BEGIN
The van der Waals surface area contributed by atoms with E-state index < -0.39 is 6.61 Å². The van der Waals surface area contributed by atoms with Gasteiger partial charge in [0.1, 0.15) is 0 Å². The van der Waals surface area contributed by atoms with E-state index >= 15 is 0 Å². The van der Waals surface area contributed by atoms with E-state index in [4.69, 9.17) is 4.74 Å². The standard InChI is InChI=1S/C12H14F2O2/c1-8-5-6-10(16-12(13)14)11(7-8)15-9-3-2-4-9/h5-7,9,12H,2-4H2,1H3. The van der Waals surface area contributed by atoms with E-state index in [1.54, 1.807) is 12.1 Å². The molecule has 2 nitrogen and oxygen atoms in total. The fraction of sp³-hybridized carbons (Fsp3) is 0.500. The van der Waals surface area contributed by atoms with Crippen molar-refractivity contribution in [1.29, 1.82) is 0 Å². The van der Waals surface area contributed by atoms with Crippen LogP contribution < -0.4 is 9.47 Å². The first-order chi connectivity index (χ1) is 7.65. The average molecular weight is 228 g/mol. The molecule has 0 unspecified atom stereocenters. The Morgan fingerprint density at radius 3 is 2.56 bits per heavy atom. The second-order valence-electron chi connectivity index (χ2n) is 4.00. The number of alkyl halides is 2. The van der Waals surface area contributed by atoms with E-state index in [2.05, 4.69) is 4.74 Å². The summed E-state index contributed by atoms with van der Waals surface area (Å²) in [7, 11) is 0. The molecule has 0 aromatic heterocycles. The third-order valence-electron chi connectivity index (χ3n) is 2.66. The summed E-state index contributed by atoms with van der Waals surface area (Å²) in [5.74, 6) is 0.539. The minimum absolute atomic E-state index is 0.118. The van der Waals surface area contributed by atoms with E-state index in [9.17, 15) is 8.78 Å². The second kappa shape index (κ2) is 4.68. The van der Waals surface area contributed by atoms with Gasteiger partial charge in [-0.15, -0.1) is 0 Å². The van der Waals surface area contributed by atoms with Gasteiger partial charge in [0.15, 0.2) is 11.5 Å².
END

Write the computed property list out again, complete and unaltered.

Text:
The van der Waals surface area contributed by atoms with E-state index < -0.39 is 6.61 Å². The van der Waals surface area contributed by atoms with Gasteiger partial charge in [0.1, 0.15) is 0 Å². The van der Waals surface area contributed by atoms with E-state index >= 15 is 0 Å². The van der Waals surface area contributed by atoms with E-state index in [4.69, 9.17) is 4.74 Å². The standard InChI is InChI=1S/C12H14F2O2/c1-8-5-6-10(16-12(13)14)11(7-8)15-9-3-2-4-9/h5-7,9,12H,2-4H2,1H3. The van der Waals surface area contributed by atoms with E-state index in [1.54, 1.807) is 12.1 Å². The molecule has 2 nitrogen and oxygen atoms in total. The fraction of sp³-hybridized carbons (Fsp3) is 0.500. The van der Waals surface area contributed by atoms with Crippen molar-refractivity contribution in [1.29, 1.82) is 0 Å². The van der Waals surface area contributed by atoms with Crippen LogP contribution < -0.4 is 9.47 Å². The first-order chi connectivity index (χ1) is 7.65. The average molecular weight is 228 g/mol. The molecule has 0 unspecified atom stereocenters. The Morgan fingerprint density at radius 3 is 2.56 bits per heavy atom. The second-order valence-electron chi connectivity index (χ2n) is 4.00. The number of alkyl halides is 2. The van der Waals surface area contributed by atoms with E-state index in [2.05, 4.69) is 4.74 Å². The summed E-state index contributed by atoms with van der Waals surface area (Å²) in [7, 11) is 0. The molecule has 0 aromatic heterocycles. The third-order valence-electron chi connectivity index (χ3n) is 2.66. The summed E-state index contributed by atoms with van der Waals surface area (Å²) in [5.74, 6) is 0.539. The minimum absolute atomic E-state index is 0.118. The van der Waals surface area contributed by atoms with E-state index in [9.17, 15) is 8.78 Å². The second kappa shape index (κ2) is 4.68. The van der Waals surface area contributed by atoms with Gasteiger partial charge in [-0.15, -0.1) is 0 Å². The van der Waals surface area contributed by atoms with Gasteiger partial charge in [0.15, 0.2) is 11.5 Å².